Hundreds of new fires have flared up in the Amazon in Brazil, data showed Monday, even as military aircraft dumped water over hard-hit areas and G7 nations pledged to help combat the blazes.
Smoke choked Port Velho city as fires raged in the northwestern state of Rondonia where fire-fighting efforts are concentrated, amid a growing global uproar and a diplomatic spat between France and Brazil.
Two C-130 Hercules aircraft carrying thousands of liters of water on Sunday began dousing fires devouring chunks of the world's largest rainforest, which is seen as crucial to keeping climate change in check.
Swaths of the remote region have been scorched by the worst fires in years, sending thick smoke billowing into the sky.
Experts say increased land clearing during the months-long dry season to make way for crops or grazing has aggravated the problem this year.
Brazil's President Jair Bolsonaro has ordered an investigation into reports that rural producers in the northern state of Para held a "day of fire" on August 10 in a show of support for the far-right leader's efforts to weaken environmental protection monitoring in the region.
The worsening crisis has fueled a row between Bolsonaro and his French counterpart Emmanuel Macron, who has been piling pressure on the Brazilian leader to do more to protect the forest.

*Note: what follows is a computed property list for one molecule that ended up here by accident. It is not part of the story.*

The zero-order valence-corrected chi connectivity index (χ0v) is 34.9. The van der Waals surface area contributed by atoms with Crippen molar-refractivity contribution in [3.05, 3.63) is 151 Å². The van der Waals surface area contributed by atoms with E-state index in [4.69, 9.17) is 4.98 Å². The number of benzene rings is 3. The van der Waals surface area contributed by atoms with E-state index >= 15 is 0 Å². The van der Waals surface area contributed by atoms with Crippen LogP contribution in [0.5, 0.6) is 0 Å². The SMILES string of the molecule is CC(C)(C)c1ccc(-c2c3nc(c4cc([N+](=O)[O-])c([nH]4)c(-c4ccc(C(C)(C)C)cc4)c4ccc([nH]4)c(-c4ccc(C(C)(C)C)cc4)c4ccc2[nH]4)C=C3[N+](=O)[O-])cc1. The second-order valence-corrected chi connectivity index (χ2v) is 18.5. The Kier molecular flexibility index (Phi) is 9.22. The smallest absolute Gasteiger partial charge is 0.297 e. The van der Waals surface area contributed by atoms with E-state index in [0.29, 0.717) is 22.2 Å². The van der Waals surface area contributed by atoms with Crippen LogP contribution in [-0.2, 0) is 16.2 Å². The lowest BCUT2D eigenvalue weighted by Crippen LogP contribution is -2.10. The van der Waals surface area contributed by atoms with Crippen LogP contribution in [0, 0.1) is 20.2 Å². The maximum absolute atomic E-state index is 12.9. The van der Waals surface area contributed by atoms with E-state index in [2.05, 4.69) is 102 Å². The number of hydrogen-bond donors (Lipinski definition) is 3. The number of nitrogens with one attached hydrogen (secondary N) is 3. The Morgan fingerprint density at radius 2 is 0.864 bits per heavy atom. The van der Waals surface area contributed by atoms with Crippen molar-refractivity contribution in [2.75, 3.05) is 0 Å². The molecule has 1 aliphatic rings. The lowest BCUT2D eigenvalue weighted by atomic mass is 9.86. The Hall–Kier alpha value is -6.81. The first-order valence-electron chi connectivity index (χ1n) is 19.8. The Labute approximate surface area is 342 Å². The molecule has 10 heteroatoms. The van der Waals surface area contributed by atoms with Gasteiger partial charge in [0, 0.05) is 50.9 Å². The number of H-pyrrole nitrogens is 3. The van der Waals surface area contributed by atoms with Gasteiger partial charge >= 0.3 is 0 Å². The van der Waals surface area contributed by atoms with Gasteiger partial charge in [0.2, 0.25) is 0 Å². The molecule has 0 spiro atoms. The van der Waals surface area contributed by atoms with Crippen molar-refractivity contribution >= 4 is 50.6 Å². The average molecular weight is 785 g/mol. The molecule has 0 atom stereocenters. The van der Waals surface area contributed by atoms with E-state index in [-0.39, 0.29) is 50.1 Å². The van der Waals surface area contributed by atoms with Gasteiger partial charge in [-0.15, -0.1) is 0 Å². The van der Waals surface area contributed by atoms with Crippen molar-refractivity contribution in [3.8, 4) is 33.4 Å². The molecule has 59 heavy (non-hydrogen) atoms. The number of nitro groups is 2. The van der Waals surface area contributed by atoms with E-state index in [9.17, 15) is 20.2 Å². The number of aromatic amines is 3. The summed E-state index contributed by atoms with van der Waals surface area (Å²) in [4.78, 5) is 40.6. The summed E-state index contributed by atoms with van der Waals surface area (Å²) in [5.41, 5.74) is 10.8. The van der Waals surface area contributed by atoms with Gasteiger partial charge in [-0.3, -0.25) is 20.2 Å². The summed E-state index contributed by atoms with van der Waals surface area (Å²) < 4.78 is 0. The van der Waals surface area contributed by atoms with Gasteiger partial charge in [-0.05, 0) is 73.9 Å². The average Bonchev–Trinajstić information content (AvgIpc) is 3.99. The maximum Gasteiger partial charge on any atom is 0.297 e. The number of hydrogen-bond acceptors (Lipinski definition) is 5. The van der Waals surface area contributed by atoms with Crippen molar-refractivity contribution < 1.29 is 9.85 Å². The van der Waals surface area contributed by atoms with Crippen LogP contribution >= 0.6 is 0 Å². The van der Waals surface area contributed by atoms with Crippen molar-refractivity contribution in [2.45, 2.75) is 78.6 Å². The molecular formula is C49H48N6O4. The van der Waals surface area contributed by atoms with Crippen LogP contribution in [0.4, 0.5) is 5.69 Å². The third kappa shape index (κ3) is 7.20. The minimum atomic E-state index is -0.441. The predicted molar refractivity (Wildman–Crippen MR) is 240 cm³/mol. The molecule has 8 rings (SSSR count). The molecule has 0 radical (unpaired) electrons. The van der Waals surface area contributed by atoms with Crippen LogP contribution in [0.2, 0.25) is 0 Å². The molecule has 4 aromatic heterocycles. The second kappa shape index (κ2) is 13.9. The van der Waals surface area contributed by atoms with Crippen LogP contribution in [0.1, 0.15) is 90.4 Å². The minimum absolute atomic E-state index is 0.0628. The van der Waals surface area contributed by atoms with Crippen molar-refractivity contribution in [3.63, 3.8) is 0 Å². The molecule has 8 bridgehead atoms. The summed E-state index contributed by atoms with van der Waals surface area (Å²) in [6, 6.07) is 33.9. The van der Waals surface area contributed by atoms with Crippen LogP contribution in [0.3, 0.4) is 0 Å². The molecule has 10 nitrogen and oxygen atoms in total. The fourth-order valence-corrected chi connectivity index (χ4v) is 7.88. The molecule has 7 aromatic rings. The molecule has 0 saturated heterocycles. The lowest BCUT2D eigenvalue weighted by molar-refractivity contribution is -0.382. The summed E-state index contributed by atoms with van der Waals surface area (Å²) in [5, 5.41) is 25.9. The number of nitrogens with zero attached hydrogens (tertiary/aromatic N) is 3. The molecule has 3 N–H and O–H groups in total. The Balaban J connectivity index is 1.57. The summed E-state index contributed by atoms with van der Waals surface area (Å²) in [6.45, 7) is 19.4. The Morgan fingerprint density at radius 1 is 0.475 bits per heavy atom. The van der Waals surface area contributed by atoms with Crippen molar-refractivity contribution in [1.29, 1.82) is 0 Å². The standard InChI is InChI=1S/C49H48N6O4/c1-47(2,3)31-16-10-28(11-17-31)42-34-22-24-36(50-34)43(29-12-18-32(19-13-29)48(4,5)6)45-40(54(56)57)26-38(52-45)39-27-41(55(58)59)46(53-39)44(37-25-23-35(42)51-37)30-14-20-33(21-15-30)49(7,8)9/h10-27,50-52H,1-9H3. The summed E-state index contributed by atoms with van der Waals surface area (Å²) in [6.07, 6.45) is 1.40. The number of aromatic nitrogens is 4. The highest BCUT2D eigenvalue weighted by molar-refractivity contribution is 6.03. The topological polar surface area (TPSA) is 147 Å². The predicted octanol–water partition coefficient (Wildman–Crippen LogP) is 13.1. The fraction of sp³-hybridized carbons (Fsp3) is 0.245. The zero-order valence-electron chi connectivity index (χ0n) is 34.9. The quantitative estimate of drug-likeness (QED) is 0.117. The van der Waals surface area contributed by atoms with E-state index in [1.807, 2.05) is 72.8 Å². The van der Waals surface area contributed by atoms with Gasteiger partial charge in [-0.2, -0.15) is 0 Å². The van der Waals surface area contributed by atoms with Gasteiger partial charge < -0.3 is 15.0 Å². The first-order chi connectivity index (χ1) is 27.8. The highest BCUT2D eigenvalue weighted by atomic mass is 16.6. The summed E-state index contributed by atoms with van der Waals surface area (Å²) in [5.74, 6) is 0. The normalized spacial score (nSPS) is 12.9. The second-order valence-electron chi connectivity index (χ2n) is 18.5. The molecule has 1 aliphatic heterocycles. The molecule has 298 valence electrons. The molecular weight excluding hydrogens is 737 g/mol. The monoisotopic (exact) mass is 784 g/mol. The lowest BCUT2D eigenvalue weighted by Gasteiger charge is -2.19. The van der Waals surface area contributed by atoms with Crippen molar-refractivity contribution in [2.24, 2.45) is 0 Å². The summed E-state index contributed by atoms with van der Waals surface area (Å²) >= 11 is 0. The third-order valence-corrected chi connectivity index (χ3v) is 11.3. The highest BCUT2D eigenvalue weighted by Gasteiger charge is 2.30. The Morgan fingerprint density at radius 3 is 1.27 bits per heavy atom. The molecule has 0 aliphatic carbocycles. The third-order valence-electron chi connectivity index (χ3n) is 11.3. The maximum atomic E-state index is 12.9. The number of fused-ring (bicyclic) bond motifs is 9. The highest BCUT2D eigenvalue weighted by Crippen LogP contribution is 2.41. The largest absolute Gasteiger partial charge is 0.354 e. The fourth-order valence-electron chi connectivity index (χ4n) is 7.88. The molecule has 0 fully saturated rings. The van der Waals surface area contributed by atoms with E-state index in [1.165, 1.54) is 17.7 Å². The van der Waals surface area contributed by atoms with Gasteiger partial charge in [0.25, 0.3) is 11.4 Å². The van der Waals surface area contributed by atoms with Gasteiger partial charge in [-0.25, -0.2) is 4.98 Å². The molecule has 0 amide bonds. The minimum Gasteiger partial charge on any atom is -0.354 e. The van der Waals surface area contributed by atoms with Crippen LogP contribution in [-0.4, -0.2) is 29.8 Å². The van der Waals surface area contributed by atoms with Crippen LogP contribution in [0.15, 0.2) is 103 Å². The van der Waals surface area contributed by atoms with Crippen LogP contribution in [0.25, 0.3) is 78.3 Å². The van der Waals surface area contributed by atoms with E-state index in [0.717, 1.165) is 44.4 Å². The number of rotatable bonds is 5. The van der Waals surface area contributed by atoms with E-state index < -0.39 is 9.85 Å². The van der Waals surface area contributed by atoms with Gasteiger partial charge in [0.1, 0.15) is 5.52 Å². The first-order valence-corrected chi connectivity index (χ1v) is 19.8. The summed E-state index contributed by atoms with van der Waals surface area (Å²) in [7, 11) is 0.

Seven states, including Rondonia, have requested the Brazilian Army's help in the Amazon, where more than 43,000 troops have been made available to combat fires.
It is not clear how many of them are actually involved in fire-fighting efforts so far.
After initially blaming the fires on non-government organizations, Bolsonaro on Friday vowed a "zero tolerance" approach to criminal activities in the Amazon and promised strong action to control the blazes.
Bolsonaro's delayed response came as the Amazon crisis threatened to torpedo a massive trade agreement between the European Union and South American countries, including Brazil, which had alarmed the powerful agriculture sector.
Dozens of firefighters arrived in Porto Velho on Sunday and Justice Minister Sergio Moro has given the green light for the deployment of security forces to tackle illegal deforestation.
The latest official figures show 80,626 forest fires have been recorded in Brazil this year, the highest number of any year since at least 2013.